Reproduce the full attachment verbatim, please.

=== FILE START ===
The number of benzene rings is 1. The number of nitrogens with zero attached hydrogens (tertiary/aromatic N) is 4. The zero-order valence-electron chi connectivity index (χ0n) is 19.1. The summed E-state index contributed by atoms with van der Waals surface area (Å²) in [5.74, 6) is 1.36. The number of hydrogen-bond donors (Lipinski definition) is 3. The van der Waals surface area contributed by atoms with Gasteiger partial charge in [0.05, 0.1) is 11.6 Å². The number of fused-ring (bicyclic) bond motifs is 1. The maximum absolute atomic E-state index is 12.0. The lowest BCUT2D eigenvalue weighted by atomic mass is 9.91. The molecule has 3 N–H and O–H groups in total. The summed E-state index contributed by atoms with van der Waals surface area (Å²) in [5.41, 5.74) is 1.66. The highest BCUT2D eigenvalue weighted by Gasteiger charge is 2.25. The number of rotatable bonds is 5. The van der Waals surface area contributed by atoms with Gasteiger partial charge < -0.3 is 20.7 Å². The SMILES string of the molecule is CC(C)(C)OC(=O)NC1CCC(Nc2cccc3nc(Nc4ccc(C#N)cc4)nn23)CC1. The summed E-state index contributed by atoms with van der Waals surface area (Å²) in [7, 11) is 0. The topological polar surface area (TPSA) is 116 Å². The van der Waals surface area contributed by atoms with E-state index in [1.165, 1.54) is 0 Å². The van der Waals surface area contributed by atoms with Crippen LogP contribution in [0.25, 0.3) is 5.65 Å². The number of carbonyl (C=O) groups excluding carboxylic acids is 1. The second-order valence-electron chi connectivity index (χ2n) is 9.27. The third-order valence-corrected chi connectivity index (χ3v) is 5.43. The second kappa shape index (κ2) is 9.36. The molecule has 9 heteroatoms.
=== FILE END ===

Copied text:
The number of benzene rings is 1. The number of nitrogens with zero attached hydrogens (tertiary/aromatic N) is 4. The zero-order valence-electron chi connectivity index (χ0n) is 19.1. The summed E-state index contributed by atoms with van der Waals surface area (Å²) in [5.74, 6) is 1.36. The number of hydrogen-bond donors (Lipinski definition) is 3. The van der Waals surface area contributed by atoms with Gasteiger partial charge in [0.05, 0.1) is 11.6 Å². The number of fused-ring (bicyclic) bond motifs is 1. The maximum absolute atomic E-state index is 12.0. The lowest BCUT2D eigenvalue weighted by atomic mass is 9.91. The molecule has 3 N–H and O–H groups in total. The summed E-state index contributed by atoms with van der Waals surface area (Å²) in [5.41, 5.74) is 1.66. The highest BCUT2D eigenvalue weighted by Gasteiger charge is 2.25. The number of rotatable bonds is 5. The van der Waals surface area contributed by atoms with Gasteiger partial charge < -0.3 is 20.7 Å². The SMILES string of the molecule is CC(C)(C)OC(=O)NC1CCC(Nc2cccc3nc(Nc4ccc(C#N)cc4)nn23)CC1. The summed E-state index contributed by atoms with van der Waals surface area (Å²) in [7, 11) is 0. The topological polar surface area (TPSA) is 116 Å². The van der Waals surface area contributed by atoms with E-state index in [1.165, 1.54) is 0 Å². The van der Waals surface area contributed by atoms with Crippen LogP contribution in [0.25, 0.3) is 5.65 Å². The number of carbonyl (C=O) groups excluding carboxylic acids is 1. The second-order valence-electron chi connectivity index (χ2n) is 9.27. The third-order valence-corrected chi connectivity index (χ3v) is 5.43. The second kappa shape index (κ2) is 9.36. The molecule has 9 heteroatoms.